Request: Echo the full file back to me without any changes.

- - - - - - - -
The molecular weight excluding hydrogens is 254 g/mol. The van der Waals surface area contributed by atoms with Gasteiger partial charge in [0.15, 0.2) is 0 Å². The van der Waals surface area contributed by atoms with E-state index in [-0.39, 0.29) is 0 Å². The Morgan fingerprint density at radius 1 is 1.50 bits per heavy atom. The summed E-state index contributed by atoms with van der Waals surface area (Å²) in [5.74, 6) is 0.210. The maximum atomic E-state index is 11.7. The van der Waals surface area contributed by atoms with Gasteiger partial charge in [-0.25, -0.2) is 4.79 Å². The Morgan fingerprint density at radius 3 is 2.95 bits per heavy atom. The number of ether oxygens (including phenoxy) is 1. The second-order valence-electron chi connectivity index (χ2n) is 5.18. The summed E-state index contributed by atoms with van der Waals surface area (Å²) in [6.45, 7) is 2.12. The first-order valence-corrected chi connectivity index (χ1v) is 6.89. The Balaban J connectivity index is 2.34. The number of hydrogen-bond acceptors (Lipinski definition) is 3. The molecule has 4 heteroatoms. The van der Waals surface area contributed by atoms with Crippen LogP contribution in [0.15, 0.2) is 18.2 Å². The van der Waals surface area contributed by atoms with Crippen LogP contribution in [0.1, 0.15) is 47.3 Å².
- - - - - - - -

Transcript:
The molecular weight excluding hydrogens is 254 g/mol. The van der Waals surface area contributed by atoms with Gasteiger partial charge in [0.15, 0.2) is 0 Å². The van der Waals surface area contributed by atoms with E-state index in [-0.39, 0.29) is 0 Å². The Morgan fingerprint density at radius 1 is 1.50 bits per heavy atom. The summed E-state index contributed by atoms with van der Waals surface area (Å²) in [5.74, 6) is 0.210. The maximum atomic E-state index is 11.7. The van der Waals surface area contributed by atoms with Gasteiger partial charge in [-0.25, -0.2) is 4.79 Å². The Morgan fingerprint density at radius 3 is 2.95 bits per heavy atom. The number of ether oxygens (including phenoxy) is 1. The second-order valence-electron chi connectivity index (χ2n) is 5.18. The summed E-state index contributed by atoms with van der Waals surface area (Å²) in [6.45, 7) is 2.12. The first-order valence-corrected chi connectivity index (χ1v) is 6.89. The Balaban J connectivity index is 2.34. The number of hydrogen-bond acceptors (Lipinski definition) is 3. The molecule has 4 heteroatoms. The van der Waals surface area contributed by atoms with Crippen LogP contribution in [0.15, 0.2) is 18.2 Å². The van der Waals surface area contributed by atoms with Crippen LogP contribution in [0.1, 0.15) is 47.3 Å².